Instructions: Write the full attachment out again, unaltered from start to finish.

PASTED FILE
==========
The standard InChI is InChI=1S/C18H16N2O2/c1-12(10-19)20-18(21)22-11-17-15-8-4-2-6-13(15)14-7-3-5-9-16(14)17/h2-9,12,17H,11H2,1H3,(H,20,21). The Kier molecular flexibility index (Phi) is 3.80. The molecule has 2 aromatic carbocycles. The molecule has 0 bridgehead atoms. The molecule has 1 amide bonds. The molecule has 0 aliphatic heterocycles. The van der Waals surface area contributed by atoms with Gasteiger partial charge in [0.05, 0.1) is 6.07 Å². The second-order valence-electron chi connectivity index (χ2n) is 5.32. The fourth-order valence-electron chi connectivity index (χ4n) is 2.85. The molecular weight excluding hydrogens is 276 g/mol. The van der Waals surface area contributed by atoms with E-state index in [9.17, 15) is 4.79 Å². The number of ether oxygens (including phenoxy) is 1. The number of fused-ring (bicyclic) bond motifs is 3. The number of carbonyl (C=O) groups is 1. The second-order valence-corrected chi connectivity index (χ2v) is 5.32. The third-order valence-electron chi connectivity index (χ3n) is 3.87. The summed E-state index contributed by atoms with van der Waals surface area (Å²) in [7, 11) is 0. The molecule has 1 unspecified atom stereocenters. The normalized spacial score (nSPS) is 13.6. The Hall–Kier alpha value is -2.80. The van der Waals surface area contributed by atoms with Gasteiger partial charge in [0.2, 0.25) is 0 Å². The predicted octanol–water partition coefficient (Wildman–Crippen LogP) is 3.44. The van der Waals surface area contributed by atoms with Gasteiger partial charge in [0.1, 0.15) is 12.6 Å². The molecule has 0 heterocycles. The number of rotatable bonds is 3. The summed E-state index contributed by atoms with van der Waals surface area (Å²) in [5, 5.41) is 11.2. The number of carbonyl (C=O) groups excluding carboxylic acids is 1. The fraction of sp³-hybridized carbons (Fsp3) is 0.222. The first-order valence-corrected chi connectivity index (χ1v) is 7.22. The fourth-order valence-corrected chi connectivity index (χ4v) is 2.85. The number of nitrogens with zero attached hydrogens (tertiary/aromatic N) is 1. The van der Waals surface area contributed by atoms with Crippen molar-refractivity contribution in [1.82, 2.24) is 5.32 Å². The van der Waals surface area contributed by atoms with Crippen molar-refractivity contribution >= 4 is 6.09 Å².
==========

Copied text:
The standard InChI is InChI=1S/C18H16N2O2/c1-12(10-19)20-18(21)22-11-17-15-8-4-2-6-13(15)14-7-3-5-9-16(14)17/h2-9,12,17H,11H2,1H3,(H,20,21). The Kier molecular flexibility index (Phi) is 3.80. The molecule has 2 aromatic carbocycles. The molecule has 0 bridgehead atoms. The molecule has 1 amide bonds. The molecule has 0 aliphatic heterocycles. The van der Waals surface area contributed by atoms with Gasteiger partial charge in [0.05, 0.1) is 6.07 Å². The second-order valence-electron chi connectivity index (χ2n) is 5.32. The fourth-order valence-electron chi connectivity index (χ4n) is 2.85. The molecular weight excluding hydrogens is 276 g/mol. The van der Waals surface area contributed by atoms with E-state index in [9.17, 15) is 4.79 Å². The number of ether oxygens (including phenoxy) is 1. The number of fused-ring (bicyclic) bond motifs is 3. The number of carbonyl (C=O) groups is 1. The second-order valence-corrected chi connectivity index (χ2v) is 5.32. The third-order valence-electron chi connectivity index (χ3n) is 3.87. The summed E-state index contributed by atoms with van der Waals surface area (Å²) in [7, 11) is 0. The molecule has 1 unspecified atom stereocenters. The normalized spacial score (nSPS) is 13.6. The Hall–Kier alpha value is -2.80. The van der Waals surface area contributed by atoms with Gasteiger partial charge in [0.2, 0.25) is 0 Å². The predicted octanol–water partition coefficient (Wildman–Crippen LogP) is 3.44. The van der Waals surface area contributed by atoms with Gasteiger partial charge in [0.1, 0.15) is 12.6 Å². The molecule has 0 heterocycles. The number of rotatable bonds is 3. The summed E-state index contributed by atoms with van der Waals surface area (Å²) in [5, 5.41) is 11.2. The number of carbonyl (C=O) groups excluding carboxylic acids is 1. The fraction of sp³-hybridized carbons (Fsp3) is 0.222. The first-order valence-corrected chi connectivity index (χ1v) is 7.22. The fourth-order valence-corrected chi connectivity index (χ4v) is 2.85. The number of nitrogens with zero attached hydrogens (tertiary/aromatic N) is 1. The van der Waals surface area contributed by atoms with Crippen molar-refractivity contribution in [1.82, 2.24) is 5.32 Å². The van der Waals surface area contributed by atoms with Crippen molar-refractivity contribution >= 4 is 6.09 Å².